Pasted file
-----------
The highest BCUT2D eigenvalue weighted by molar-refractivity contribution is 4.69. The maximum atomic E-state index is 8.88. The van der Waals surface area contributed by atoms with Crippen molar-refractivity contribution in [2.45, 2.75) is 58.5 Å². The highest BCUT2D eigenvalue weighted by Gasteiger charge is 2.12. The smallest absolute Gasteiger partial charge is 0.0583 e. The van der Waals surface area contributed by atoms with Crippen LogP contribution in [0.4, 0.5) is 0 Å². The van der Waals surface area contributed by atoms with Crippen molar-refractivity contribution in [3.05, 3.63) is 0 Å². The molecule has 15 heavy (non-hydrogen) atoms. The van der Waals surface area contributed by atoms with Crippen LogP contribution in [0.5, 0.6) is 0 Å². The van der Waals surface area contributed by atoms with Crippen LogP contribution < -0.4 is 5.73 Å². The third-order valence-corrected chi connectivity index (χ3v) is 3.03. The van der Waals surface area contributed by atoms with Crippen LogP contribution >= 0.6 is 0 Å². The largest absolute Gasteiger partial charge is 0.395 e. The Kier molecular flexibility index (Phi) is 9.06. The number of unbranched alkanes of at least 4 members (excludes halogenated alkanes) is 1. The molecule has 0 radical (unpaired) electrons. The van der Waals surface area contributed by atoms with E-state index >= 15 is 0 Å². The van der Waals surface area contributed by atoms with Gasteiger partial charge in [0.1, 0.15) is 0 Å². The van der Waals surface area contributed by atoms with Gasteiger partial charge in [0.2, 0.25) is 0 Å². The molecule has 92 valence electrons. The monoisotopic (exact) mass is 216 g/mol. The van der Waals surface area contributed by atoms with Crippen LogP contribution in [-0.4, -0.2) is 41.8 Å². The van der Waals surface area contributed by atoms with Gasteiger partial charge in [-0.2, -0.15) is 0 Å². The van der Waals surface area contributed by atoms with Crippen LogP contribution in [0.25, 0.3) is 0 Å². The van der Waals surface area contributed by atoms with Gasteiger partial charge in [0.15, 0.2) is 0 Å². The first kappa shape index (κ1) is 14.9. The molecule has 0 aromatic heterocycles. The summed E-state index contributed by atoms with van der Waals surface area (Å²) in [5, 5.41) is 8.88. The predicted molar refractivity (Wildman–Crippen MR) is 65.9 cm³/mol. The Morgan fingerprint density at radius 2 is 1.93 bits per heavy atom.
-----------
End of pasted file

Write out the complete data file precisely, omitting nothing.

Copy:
The highest BCUT2D eigenvalue weighted by molar-refractivity contribution is 4.69. The maximum atomic E-state index is 8.88. The van der Waals surface area contributed by atoms with Crippen molar-refractivity contribution in [2.45, 2.75) is 58.5 Å². The highest BCUT2D eigenvalue weighted by Gasteiger charge is 2.12. The smallest absolute Gasteiger partial charge is 0.0583 e. The van der Waals surface area contributed by atoms with Crippen LogP contribution in [0.4, 0.5) is 0 Å². The van der Waals surface area contributed by atoms with Crippen molar-refractivity contribution in [3.05, 3.63) is 0 Å². The molecule has 15 heavy (non-hydrogen) atoms. The van der Waals surface area contributed by atoms with Crippen LogP contribution in [0.5, 0.6) is 0 Å². The van der Waals surface area contributed by atoms with Crippen LogP contribution < -0.4 is 5.73 Å². The third-order valence-corrected chi connectivity index (χ3v) is 3.03. The van der Waals surface area contributed by atoms with Crippen LogP contribution >= 0.6 is 0 Å². The largest absolute Gasteiger partial charge is 0.395 e. The Kier molecular flexibility index (Phi) is 9.06. The number of unbranched alkanes of at least 4 members (excludes halogenated alkanes) is 1. The molecule has 0 radical (unpaired) electrons. The van der Waals surface area contributed by atoms with E-state index >= 15 is 0 Å². The van der Waals surface area contributed by atoms with Gasteiger partial charge in [0.1, 0.15) is 0 Å². The van der Waals surface area contributed by atoms with Gasteiger partial charge in [0.2, 0.25) is 0 Å². The molecule has 92 valence electrons. The monoisotopic (exact) mass is 216 g/mol. The van der Waals surface area contributed by atoms with Crippen LogP contribution in [-0.4, -0.2) is 41.8 Å². The van der Waals surface area contributed by atoms with Gasteiger partial charge in [-0.2, -0.15) is 0 Å². The van der Waals surface area contributed by atoms with Crippen LogP contribution in [0.25, 0.3) is 0 Å². The van der Waals surface area contributed by atoms with Gasteiger partial charge in [0.15, 0.2) is 0 Å². The first kappa shape index (κ1) is 14.9. The molecule has 0 aromatic heterocycles. The summed E-state index contributed by atoms with van der Waals surface area (Å²) in [5, 5.41) is 8.88. The predicted molar refractivity (Wildman–Crippen MR) is 65.9 cm³/mol. The Morgan fingerprint density at radius 2 is 1.93 bits per heavy atom.